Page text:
The title of your page is one of the most important SEO ranking factors. It is also perhaps the most overlooked factor. A good title will increase click through rate while a bad title will decrease it drastically. So what makes a good or bad title?
A well-written title can entice people to click on your content. Choosing the right words and using them in the right way will help you get those clicks.
The first step is to understand what makes a good title for SEO purposes.
This post will teach you:
Best practices for writing descriptive <title> elements
In order to maximize the click-through rate from search results, your site’s title should be relevant and descriptive. Title text is often the primary piece of information a user will see in a search result, so make sure it clearly conveys why your page is relevant to their query.
- Make sure every page on your site has a title specified in the <title> element.
- Write descriptive and concise text for your <title> elements. Avoid vague descriptors like “Home” for your home page, or “Profile” for a specific person’s profile. Also avoid unnecessarily long or verbose text in your <title> elements, which is likely to get truncated when it shows up in search results.
- Avoid keyword stuffing in the title tag. Having a few descriptive words in the <title> element is fine, but don’t repeat the same words or phrases over and over again. Title text like “Foobar, foo bar, foobars, foo bars” doesn’t help users and can make your results look spammy to Google.
- Avoid using the same or boilerplate text in <title> elements. It’s important to have distinct, descriptive text in the <title> element for each page on your site. Titling every page on a commerce site “Cheap products for sale”, for example, makes it impossible for users to distinguish between two pages.
One option is to update the <title> element with words that reflect actual content on your page. For example, if you have video or lyrics, include the word “video” or “lyrics”. Another solution is to use the actual name of your band in the <title> element and write a concise description for your content in the meta description section.
- Brand your titles concisely. The <title> element on your site’s home page is a reasonable place to include some additional information about your site.
<title> Example Social Site, a place to meet and socialize</title>
But displaying that text in the <title> element of every single page on your site will look repetitive if several pages from your site are returned for the same query. In this case, consider including just your site name at the beginning or end of each <title> element, separated from the rest of the text with a delimiter such as a hyphen, colon.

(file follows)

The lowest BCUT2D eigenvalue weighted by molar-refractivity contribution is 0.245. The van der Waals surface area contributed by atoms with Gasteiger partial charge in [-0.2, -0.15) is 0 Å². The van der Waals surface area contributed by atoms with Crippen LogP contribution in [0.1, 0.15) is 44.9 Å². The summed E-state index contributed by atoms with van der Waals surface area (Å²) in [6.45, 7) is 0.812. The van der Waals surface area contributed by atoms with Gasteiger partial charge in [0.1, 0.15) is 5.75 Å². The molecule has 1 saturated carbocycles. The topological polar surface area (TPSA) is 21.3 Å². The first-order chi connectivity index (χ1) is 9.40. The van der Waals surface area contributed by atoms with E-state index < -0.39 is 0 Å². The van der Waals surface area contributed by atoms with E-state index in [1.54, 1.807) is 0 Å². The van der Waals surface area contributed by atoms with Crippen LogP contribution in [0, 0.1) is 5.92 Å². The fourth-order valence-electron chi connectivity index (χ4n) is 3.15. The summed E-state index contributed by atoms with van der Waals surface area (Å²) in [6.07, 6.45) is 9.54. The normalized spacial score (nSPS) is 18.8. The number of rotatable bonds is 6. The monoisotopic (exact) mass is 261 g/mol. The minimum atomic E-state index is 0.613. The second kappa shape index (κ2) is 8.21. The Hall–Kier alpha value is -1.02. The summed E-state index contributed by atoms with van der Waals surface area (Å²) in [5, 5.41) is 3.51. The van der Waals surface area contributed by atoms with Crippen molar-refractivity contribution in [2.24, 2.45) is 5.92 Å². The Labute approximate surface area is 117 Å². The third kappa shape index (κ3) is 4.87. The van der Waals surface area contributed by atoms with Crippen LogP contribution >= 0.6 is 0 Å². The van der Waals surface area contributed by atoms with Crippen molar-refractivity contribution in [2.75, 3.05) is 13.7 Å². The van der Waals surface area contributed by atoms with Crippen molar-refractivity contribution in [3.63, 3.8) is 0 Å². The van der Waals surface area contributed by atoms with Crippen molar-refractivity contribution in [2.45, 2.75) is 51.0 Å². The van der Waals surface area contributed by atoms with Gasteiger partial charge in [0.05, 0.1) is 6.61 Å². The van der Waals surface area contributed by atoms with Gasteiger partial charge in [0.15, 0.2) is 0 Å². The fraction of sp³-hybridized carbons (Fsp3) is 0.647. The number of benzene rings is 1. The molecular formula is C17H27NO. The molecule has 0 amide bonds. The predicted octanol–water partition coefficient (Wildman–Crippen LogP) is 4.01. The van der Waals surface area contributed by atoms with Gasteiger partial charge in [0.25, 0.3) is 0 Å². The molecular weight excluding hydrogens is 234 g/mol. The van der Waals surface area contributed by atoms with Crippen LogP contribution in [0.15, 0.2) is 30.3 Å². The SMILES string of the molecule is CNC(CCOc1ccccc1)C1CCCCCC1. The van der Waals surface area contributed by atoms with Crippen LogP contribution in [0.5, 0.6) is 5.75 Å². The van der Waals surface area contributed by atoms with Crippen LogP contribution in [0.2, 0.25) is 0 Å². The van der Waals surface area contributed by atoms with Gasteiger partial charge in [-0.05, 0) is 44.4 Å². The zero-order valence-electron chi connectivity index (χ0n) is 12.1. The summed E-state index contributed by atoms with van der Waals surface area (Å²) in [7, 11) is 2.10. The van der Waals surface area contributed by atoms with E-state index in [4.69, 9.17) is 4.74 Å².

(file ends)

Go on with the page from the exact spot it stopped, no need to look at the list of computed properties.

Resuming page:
<title> Example Social Site: Sign Up for new Account</title>
- Be careful of preventing search engines from crawling your pages. Using the robots.txt protocol on your site can stop Google from crawling your pages, but it may not always prevent them from being indexed. For example, Google may index your page if Google discovers it by following a link from someone else’s site. To prevent a URL from being indexed, you can use the noindex directive.
How title links in Google Search are created
Google’s generation of title links on the Google Search results page is completely automated and takes into account both the content of a page and references to it that appear on the web. The goal of a title link is to best represent and describe each result.
Google Search uses the following sources to automatically determine title links:
- Content in <title> elements
- Main visual title or headline shown on a page
- Heading elements, such as <h1> elements
- Anchor text on the page
- Text within links that point to the page
While Google can’t manually change title links for individual sites, they are always working to make them as relevant as possible. You can help improve the quality of the title link that’s displayed for your page by following best practices.
Avoid common issues with <title> elements
Here are the most common issues Google see for <title> elements on web pages.
- Half Empty Title Elements: When part of the title text is missing.
<title>| Site Name</title>
- Outdated Title Element: When a page is used year-after-year for recurring information, but the <title> element didn’t get updated to reflect the latest date.
<title>2020 admissions criteria – University of Awesome</title>
- Inaccurate Title Element: When the <title> elements don’t accurately reflect what the page is about.
<title>Giant stuffed animals, teddy bears, polar bears – Site Name</title>
If you want to increase your blog traffic, the title of your blog post is crucial. You want to make sure that it’s SEO optimized so people can find it in search engines like Google.
We at AI Advertisment focus on working according to Google’s latest guidelines and parameters to boost the Search Engine Optimization of your website. We use AI Powered Tools to generate best SEO elements for your website.
Digital Marketer by Profession with over 4 years of experience | Google Certified in SEO, SEM & SMO | Strive for greatness | On the path of learning